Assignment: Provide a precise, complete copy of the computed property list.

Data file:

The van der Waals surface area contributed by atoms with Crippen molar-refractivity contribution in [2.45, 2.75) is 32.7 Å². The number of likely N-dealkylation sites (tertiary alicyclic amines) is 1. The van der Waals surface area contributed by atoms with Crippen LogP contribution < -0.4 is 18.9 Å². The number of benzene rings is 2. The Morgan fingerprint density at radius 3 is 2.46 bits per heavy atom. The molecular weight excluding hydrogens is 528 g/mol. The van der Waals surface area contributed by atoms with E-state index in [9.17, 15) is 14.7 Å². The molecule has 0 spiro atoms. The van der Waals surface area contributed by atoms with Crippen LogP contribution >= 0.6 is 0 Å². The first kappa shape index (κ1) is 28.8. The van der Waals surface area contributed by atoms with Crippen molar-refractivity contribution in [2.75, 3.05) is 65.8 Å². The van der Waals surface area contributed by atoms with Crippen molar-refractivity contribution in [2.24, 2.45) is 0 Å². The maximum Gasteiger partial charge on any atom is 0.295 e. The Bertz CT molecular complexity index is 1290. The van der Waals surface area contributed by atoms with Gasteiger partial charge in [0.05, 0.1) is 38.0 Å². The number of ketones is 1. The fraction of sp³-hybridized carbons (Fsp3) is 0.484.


The van der Waals surface area contributed by atoms with Crippen molar-refractivity contribution in [2.45, 2.75) is 32.7 Å². The number of likely N-dealkylation sites (tertiary alicyclic amines) is 1. The van der Waals surface area contributed by atoms with Crippen LogP contribution < -0.4 is 18.9 Å². The number of benzene rings is 2. The Morgan fingerprint density at radius 3 is 2.46 bits per heavy atom. The molecular weight excluding hydrogens is 528 g/mol. The van der Waals surface area contributed by atoms with E-state index in [9.17, 15) is 14.7 Å². The molecule has 0 spiro atoms. The van der Waals surface area contributed by atoms with Crippen LogP contribution >= 0.6 is 0 Å². The first kappa shape index (κ1) is 28.8. The van der Waals surface area contributed by atoms with Crippen molar-refractivity contribution in [2.75, 3.05) is 65.8 Å². The van der Waals surface area contributed by atoms with Crippen molar-refractivity contribution in [2.24, 2.45) is 0 Å². The maximum Gasteiger partial charge on any atom is 0.295 e. The Bertz CT molecular complexity index is 1290. The van der Waals surface area contributed by atoms with Gasteiger partial charge in [0.05, 0.1) is 38.0 Å². The number of ketones is 1. The fraction of sp³-hybridized carbons (Fsp3) is 0.484.